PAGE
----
• 1 Although the immortal Dante teaches us that the sins of the warm-hearted are to be weighed in different scales than those of the cold-blooded, plaintiff fails to persuade us. The issue of whether a trial court may deny a plaintiff leave to amend her pleadings is one which is properly addressed to the sound discretion of the trial court. ( Sousanes, 66 Ill. App.3d at 396.) Accordingly, a reviewing court may intervene only where the trial court acted arbitrarily or, in light of all the circumstances presented, exceeded the bounds of reason and ignored recognized principles of law so that substantial injustice resulted ( In re Marriage of Silber (1988), 176 Ill. App.3d 853, 856); or where the judgment of the trial court is found to be palpably erroneous, contrary to the manifest weight of the evidence or manifestly unjust ( In re Marriage of Poston (1979), 77 Ill. App.3d 689, 692); or where no reasonable person could take the view adopted by the trial court. In re Marriage of Petrovich (1987), 154 Ill. App.3d 881, 887, appeal denied (1987), 116 Ill.2d 556.

• 2 Bound, as we are, by the strictures of such a rigid scope of review, we cannot conclude that the trial court here abused its discretion. Section 2-616(a) of our Civil Practice Law (Ill. Rev. Stat. 1991, ch. 110, par. 2-616(a)) provides that "[a]t any time before final judgment amendments may be allowed on just and reasonable terms." Surely, the phrase "just and reasonable terms" must necessarily include the imposition of a time limitation within which the amendment must be filed. To hold on the basis of the record in this case that there was an abuse of discretion would in effect deny the trial court the right to impose what it considers to be "just and reasonable terms." The authority of the trial court to dismiss a plaintiff's action with prejudice because of her failure to abide by its orders is necessary in order to prevent undue delays in the disposition of pending cases and to avoid congestion in the calendars of the circuit court. Moreover, such authority has generally been considered an "inherent power," governed not by rule or statute but by the control necessarily vested in courts to manage their own dockets so as to achieve the orderly and expeditious disposition of cases (see generally Link v. Wabash R.R. Co. (1962), 370 U.S. 626, 8 L.Ed.2d 734, 82 S.Ct. 1386); and, as previously noted, the exercise of such authority will not be set aside except upon a showing of an abuse of discretion. A contrary course would amount to a substitution of the judgment of the reviewing court in place of that of the trial court in which such discretion properly resides.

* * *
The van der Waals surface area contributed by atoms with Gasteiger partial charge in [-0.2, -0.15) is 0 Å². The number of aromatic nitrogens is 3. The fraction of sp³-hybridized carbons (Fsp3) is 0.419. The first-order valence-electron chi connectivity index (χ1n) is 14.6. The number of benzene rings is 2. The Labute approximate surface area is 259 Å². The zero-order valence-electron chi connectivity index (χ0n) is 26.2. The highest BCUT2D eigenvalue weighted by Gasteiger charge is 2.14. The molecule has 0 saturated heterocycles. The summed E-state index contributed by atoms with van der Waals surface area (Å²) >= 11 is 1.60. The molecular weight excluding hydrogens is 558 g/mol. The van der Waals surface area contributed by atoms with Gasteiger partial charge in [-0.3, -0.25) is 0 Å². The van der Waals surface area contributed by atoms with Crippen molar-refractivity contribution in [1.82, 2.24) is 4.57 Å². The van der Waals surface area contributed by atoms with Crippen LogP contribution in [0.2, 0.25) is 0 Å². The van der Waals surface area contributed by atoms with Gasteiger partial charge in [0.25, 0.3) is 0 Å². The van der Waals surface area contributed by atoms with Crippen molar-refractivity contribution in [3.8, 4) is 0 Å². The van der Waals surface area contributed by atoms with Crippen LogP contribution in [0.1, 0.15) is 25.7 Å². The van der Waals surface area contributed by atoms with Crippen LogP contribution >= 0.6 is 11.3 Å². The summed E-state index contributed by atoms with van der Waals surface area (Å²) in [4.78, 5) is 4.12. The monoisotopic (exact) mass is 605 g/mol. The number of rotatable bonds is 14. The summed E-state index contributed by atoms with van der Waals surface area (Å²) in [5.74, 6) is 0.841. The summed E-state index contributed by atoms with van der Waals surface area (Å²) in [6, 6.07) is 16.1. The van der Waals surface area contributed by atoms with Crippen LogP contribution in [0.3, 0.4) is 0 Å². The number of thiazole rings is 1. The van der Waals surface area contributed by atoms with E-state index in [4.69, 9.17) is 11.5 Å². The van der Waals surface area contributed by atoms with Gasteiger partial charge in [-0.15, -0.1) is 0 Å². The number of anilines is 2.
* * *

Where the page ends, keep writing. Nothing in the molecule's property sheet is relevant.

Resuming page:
Nevertheless, assuming, arguendo, that the trial judge abused his discretion in denying plaintiff leave to plead over, we hold that her proposed amended complaint does not cure the defects that exist in her original complaint ( Loyola Academy v. S S Roof Maintenance, Inc. (1992), 146 Ill.2d 263, 273) and that, moreover, under no set of facts could plaintiff have pleaded a cause of action. ( People ex rel. Council 19 of the American Federation of State, County Municipal Employees v. Egan (1977), 52 Ill. App.3d 1042, 1045; McErlean v. Union National Bank (1980), 90 Ill. App.3d 1141, 1149.) Plaintiff relies on Perkaus v. Chicago Catholic High School Athletic League (1986), 140 Ill. App.3d 127, 133, for the proposition that "the constitution and bylaws of an unincorporated association constitute a contract between the association and its members"; yet there was no contractual relationship at all between defendant, acting as an evaluator, and plaintiff, acting as a candidate seeking the evaluator's recommendation.

She also relies on Werner v. International Association of Machinists (1956), 11 Ill. App.2d 258, 279, for the proposition that "courts will interfere with the decision of an association expelling one of its members if it appears that the rules of the association governing expulsion have not been observed." Plaintiff does not allege, however, nor can she, that she was expelled from membership in defendant's organization; thus, Werner is inapposite. Rather, our courts have held that the judiciary "must refrain from interfering in the affairs of a private association absent a showing of economic necessity." ( Treister v. American Academy of Orthopaedic Surgeons (1979), 78 Ill. App.3d 746, 756, appeal denied (1980), 79 Ill.2d 630.) Plaintiff here has not pleaded any facts suggesting economic necessity.